Writing Well - Audience and Tone

Once a purpose is established it is important to think a little bit about your audience. Who will be reading your GRE essay? While this may at first seem simple (a teacher, an evaluator, a trained GRE employee), resist the urge to simplify your audience in this way. Keep in mind that who your audience is will have a dramatic impact on the way your writing is understood. If your audience is removed from you (an evaluator, for example) it takes even more care to be sure you don't alienate that person in the course of your essay.

An essay that does not take audience into account might look like the following:

When my friends and I were hanging out that day we were listening to some tunes. I was working on my carburetor because it was running way too lean. My friend John had been knocking back some brew because it was wicked hot and he was running his valves in the sun.

This example would be difficult for most people without technical knowledge of the author's activities to understand. While most people know what a carburetor is it would be unwise to assume that the audience could identify well enough with the events to understand what is going on in this passage. In addition to the technical language, this example makes use of a significant amount of slang dialect that could be easily misunderstood. The phrases "knocking back" and "wicked hot" are both regional slang that are not appropriate in an essay. Their use risks alienating audience members who do not commonly use those terms.

A better example of the above sentences would take into account the potential for misunderstanding from a reader without the same background knowledge as the author.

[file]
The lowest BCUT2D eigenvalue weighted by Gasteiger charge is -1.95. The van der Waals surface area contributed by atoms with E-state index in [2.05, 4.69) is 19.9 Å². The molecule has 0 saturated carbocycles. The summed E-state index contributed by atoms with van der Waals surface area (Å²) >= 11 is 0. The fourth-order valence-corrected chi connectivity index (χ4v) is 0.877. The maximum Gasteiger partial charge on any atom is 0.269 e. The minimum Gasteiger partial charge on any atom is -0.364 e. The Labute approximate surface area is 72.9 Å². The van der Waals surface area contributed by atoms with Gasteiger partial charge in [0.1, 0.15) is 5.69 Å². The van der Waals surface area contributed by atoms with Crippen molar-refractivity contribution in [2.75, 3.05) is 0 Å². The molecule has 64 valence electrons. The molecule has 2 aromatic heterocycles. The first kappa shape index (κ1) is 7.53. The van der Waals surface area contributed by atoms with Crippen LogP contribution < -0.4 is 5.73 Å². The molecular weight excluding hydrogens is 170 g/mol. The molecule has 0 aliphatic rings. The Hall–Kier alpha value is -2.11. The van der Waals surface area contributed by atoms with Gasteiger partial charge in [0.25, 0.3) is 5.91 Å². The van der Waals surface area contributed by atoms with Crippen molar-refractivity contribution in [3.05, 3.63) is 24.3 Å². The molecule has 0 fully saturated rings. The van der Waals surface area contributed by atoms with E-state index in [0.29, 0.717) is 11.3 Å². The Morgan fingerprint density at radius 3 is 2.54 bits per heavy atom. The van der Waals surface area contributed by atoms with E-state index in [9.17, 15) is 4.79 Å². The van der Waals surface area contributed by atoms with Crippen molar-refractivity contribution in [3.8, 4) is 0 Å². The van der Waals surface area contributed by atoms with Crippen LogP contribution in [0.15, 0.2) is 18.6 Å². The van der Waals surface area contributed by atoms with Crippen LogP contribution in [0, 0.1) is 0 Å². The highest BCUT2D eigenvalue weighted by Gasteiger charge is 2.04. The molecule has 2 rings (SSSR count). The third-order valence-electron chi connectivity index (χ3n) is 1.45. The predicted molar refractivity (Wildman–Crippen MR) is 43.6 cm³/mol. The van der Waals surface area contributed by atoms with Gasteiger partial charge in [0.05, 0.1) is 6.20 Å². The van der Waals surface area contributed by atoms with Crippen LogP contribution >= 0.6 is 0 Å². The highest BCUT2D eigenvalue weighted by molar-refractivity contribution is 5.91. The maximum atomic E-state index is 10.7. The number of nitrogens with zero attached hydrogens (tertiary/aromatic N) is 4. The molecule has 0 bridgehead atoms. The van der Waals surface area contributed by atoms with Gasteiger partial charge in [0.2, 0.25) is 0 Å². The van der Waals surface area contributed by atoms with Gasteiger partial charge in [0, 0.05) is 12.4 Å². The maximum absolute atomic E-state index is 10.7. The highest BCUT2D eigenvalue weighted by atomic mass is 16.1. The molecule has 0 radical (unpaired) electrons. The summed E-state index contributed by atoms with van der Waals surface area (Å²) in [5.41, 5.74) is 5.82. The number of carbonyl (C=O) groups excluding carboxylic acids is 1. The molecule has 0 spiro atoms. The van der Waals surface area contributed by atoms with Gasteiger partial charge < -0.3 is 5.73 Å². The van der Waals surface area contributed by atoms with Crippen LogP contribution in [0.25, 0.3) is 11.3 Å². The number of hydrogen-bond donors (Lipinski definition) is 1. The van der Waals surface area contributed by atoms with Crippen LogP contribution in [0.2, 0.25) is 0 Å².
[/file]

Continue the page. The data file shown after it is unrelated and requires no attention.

My friends and I had spent that day talking together and listening to music. I was working on my carburetor because my car had not been running well lately. My friend John had been drinking beers all day to cool off because he had been working on his car in the hot sun.

In this revision, the description is more understandable to a larger audience. Some of the technical aspects of the work being done on the cars have also been removed. In this case, the detail is not needed because it would have more than likely confused readers who might not have specific knowledge of automotive maintenance techniques.

Important questions to ask yourself about audience:

  • Does my topic assume that the audience has any prior knowledge about the subject of the essay?
  • Do I use any regional slang or dialect that my audience might not understand?
  • What interests might my audience have in my topic?
  • Do I use technical terminology that might need explanation or simplification?

And, most importantly, you want to ask yourself, "What do I want the audience to understand about my writing?" Because on the GRE composition assessment tasks you are asked to write intelligently and with insight about an issue or an argument, you must write for an intelligent audience, and most likely you'll want to use few -- if any -- references to slang or regional terms.